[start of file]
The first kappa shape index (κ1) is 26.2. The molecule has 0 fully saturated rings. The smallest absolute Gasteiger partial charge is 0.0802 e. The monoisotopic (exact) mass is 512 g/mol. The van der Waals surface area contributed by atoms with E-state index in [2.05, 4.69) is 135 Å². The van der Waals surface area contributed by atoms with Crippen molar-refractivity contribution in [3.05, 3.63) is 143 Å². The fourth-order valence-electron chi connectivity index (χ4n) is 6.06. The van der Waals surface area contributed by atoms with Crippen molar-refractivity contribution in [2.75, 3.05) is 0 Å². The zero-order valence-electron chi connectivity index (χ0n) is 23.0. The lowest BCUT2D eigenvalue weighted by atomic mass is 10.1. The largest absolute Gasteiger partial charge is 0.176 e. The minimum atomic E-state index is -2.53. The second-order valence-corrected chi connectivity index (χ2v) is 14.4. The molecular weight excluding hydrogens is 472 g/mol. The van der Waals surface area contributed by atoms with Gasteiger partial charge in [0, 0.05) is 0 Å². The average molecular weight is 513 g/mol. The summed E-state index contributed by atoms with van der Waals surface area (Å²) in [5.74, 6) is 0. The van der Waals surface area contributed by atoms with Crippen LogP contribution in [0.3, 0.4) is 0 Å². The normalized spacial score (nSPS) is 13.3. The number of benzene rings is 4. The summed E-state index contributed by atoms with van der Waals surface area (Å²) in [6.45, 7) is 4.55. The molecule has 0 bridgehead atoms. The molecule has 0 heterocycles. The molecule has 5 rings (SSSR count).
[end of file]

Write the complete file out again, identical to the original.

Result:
The first kappa shape index (κ1) is 26.2. The molecule has 0 fully saturated rings. The smallest absolute Gasteiger partial charge is 0.0802 e. The monoisotopic (exact) mass is 512 g/mol. The van der Waals surface area contributed by atoms with E-state index in [2.05, 4.69) is 135 Å². The van der Waals surface area contributed by atoms with Crippen molar-refractivity contribution in [3.05, 3.63) is 143 Å². The fourth-order valence-electron chi connectivity index (χ4n) is 6.06. The van der Waals surface area contributed by atoms with Crippen molar-refractivity contribution in [2.75, 3.05) is 0 Å². The zero-order valence-electron chi connectivity index (χ0n) is 23.0. The lowest BCUT2D eigenvalue weighted by atomic mass is 10.1. The largest absolute Gasteiger partial charge is 0.176 e. The minimum atomic E-state index is -2.53. The second-order valence-corrected chi connectivity index (χ2v) is 14.4. The molecular weight excluding hydrogens is 472 g/mol. The van der Waals surface area contributed by atoms with Gasteiger partial charge in [0, 0.05) is 0 Å². The average molecular weight is 513 g/mol. The summed E-state index contributed by atoms with van der Waals surface area (Å²) in [5.74, 6) is 0. The van der Waals surface area contributed by atoms with Crippen LogP contribution in [0.3, 0.4) is 0 Å². The normalized spacial score (nSPS) is 13.3. The number of benzene rings is 4. The summed E-state index contributed by atoms with van der Waals surface area (Å²) in [6.45, 7) is 4.55. The molecule has 0 bridgehead atoms. The molecule has 0 heterocycles. The molecule has 5 rings (SSSR count).